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by Tim Beissmann

Production of the Citroen C6 has come to a close after eight years, ending the reign of the unconventional and largely unloved large luxury sedan.

With just 556 Citroen C6s delivered in Europe in the first 10 months of 2012, the French manufacturer decided to pull the pin on the ageing model, which has been essentially unchanged since its 2005 launch.

The successor to the Citroen XM that was produced between 1989 and 2000, the Citroen C6 was previewed by the 1999 C6 Lignage prototype but did not roll off the assembly line in production form for another six years.

Created as a style-centric alternative to the likes of the Audi A6, BMW 5 Series and the Mercedes-Benz E-Class, the C6 was – like its spiritual forefather, the Citroen DS – instantly recognisable thanks to unique design elements such as its boomerang-shaped headlights and tail-lights and concave rear windscreen.

The Citroen C6 launched with a 3.0-litre petrol V6 and a 2.7-litre V6 diesel – the same unit that now powers the Australian-made Ford Territory. A 2.2-litre four-cylinder diesel was added in 2006, while the 2.7-litre was replaced by a 3.0-litre V6 diesel in 2009.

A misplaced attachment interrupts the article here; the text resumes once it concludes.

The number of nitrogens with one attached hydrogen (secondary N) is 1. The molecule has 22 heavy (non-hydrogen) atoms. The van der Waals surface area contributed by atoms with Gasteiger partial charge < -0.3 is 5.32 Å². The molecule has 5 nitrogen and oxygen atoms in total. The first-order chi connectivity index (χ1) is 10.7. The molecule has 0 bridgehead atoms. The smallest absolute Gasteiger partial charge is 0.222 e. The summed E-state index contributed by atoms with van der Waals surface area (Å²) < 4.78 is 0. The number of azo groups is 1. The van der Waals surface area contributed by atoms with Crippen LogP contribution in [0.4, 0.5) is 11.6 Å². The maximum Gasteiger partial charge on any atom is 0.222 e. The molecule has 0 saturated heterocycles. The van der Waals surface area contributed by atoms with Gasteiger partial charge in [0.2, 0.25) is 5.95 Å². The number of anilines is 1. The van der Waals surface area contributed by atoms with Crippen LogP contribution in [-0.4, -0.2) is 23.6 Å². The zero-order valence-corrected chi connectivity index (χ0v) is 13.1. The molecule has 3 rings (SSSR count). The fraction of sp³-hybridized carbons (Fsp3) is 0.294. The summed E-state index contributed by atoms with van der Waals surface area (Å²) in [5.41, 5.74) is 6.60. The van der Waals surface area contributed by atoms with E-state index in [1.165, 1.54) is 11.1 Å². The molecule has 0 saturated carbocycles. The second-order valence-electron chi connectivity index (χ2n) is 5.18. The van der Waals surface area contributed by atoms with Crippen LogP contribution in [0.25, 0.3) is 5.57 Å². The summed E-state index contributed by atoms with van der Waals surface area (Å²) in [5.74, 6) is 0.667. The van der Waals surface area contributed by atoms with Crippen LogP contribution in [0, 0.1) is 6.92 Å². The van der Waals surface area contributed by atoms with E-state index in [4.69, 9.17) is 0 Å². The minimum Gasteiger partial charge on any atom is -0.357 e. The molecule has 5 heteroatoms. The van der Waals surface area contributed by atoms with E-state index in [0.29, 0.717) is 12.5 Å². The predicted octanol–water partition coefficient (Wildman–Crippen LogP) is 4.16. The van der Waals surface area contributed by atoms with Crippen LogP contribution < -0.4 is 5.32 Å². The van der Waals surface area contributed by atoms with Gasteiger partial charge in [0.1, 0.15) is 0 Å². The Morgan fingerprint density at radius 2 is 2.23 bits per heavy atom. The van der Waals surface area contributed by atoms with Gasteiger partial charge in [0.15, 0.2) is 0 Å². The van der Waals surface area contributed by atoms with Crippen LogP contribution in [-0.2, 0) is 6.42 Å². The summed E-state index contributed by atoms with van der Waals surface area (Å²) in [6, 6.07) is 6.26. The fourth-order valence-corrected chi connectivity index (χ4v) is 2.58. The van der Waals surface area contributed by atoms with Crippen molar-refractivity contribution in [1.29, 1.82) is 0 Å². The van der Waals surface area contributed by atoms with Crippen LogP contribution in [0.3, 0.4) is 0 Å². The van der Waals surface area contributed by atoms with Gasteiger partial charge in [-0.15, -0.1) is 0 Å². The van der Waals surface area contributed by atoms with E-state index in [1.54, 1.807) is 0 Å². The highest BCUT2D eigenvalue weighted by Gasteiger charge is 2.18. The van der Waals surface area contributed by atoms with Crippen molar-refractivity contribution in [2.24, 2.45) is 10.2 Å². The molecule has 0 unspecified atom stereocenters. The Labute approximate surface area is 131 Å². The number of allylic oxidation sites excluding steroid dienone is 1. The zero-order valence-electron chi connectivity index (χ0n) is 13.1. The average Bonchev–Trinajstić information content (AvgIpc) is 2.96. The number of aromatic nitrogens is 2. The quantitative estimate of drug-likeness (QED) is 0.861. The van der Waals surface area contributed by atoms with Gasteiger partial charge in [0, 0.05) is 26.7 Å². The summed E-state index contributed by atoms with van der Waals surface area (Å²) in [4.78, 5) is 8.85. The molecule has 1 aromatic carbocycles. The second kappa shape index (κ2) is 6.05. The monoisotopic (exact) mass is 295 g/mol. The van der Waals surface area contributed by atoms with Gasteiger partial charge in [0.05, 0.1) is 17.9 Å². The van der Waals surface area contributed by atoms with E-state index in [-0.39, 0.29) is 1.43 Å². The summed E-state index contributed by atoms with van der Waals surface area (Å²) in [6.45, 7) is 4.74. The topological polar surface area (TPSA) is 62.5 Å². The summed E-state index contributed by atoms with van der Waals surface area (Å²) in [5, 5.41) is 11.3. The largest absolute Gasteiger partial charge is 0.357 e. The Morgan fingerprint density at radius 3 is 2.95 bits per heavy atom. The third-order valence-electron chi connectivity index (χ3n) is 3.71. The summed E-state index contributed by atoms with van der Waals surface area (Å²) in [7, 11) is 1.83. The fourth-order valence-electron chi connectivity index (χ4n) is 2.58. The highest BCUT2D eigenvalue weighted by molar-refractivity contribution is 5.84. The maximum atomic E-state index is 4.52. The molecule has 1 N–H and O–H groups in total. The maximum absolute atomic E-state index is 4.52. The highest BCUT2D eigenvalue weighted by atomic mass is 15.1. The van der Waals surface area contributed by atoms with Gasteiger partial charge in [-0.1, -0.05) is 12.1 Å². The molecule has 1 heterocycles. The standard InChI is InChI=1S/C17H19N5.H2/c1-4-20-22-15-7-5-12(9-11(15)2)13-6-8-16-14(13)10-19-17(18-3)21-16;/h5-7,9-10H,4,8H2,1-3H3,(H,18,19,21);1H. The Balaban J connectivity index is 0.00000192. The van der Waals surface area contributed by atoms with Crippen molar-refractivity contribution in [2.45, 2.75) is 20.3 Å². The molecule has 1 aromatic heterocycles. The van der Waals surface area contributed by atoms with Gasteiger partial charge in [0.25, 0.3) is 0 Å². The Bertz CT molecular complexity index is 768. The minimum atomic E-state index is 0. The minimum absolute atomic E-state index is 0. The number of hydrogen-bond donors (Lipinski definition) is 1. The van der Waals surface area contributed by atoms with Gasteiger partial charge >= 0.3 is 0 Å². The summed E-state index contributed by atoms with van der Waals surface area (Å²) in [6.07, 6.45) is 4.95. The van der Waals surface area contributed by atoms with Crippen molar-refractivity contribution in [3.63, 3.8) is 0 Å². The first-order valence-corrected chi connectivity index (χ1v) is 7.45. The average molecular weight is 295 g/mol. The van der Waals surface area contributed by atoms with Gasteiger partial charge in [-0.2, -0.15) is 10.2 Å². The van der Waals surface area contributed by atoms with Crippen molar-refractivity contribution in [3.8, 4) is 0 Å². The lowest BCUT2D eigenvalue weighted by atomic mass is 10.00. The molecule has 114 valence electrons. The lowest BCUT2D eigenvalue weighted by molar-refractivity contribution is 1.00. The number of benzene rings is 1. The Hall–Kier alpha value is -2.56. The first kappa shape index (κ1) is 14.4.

Despite launching to some fanfare – former French president Jacques Chirac used a pre-production C6 as his official car before the model was even introduced – sales fell away towards the end of last decade. Annual production peaked at 7600 in 2007, but petered off to 1000 just two years later.

Citroen sold 104 C6s in Australia between its 2006 launch and the $108,750 model’s discontinuation around the middle of this year, with almost half of those (46) delivered in 2007. Just 11 have been registered in Australia since the end of 2009.

The C6 is expected to be replaced in the coming years by the Citroen DS9, which was previewed in April by the Citroen Numero 9 shooting brake concept.




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